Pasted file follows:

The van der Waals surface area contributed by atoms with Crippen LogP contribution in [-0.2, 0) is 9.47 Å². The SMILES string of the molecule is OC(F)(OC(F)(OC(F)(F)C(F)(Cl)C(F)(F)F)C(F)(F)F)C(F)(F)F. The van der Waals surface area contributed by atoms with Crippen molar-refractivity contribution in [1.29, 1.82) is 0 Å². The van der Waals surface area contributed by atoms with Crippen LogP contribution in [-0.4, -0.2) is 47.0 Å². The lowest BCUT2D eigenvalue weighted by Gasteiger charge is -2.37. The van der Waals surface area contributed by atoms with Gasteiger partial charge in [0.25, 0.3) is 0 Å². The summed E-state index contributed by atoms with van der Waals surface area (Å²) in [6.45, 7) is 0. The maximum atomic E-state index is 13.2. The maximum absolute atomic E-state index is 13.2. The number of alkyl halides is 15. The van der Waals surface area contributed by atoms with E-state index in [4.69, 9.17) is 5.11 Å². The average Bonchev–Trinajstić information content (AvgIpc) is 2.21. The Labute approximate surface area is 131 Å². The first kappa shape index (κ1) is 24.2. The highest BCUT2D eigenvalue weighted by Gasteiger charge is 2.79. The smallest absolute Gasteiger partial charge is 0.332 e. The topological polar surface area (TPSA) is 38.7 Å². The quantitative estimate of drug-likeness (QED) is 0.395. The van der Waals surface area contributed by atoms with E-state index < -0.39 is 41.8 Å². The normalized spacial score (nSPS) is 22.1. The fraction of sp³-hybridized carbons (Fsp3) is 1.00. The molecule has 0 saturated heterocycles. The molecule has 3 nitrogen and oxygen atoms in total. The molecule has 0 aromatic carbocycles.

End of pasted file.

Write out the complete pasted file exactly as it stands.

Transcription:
The van der Waals surface area contributed by atoms with Crippen LogP contribution in [-0.2, 0) is 9.47 Å². The SMILES string of the molecule is OC(F)(OC(F)(OC(F)(F)C(F)(Cl)C(F)(F)F)C(F)(F)F)C(F)(F)F. The van der Waals surface area contributed by atoms with Crippen molar-refractivity contribution in [1.29, 1.82) is 0 Å². The van der Waals surface area contributed by atoms with Crippen LogP contribution in [-0.4, -0.2) is 47.0 Å². The lowest BCUT2D eigenvalue weighted by Gasteiger charge is -2.37. The van der Waals surface area contributed by atoms with Gasteiger partial charge in [0.25, 0.3) is 0 Å². The summed E-state index contributed by atoms with van der Waals surface area (Å²) in [6.45, 7) is 0. The maximum atomic E-state index is 13.2. The maximum absolute atomic E-state index is 13.2. The number of alkyl halides is 15. The van der Waals surface area contributed by atoms with E-state index in [4.69, 9.17) is 5.11 Å². The average Bonchev–Trinajstić information content (AvgIpc) is 2.21. The Labute approximate surface area is 131 Å². The first kappa shape index (κ1) is 24.2. The highest BCUT2D eigenvalue weighted by Gasteiger charge is 2.79. The smallest absolute Gasteiger partial charge is 0.332 e. The topological polar surface area (TPSA) is 38.7 Å². The quantitative estimate of drug-likeness (QED) is 0.395. The van der Waals surface area contributed by atoms with E-state index < -0.39 is 41.8 Å². The normalized spacial score (nSPS) is 22.1. The fraction of sp³-hybridized carbons (Fsp3) is 1.00. The molecule has 0 saturated heterocycles. The molecule has 3 nitrogen and oxygen atoms in total. The molecule has 0 aromatic carbocycles.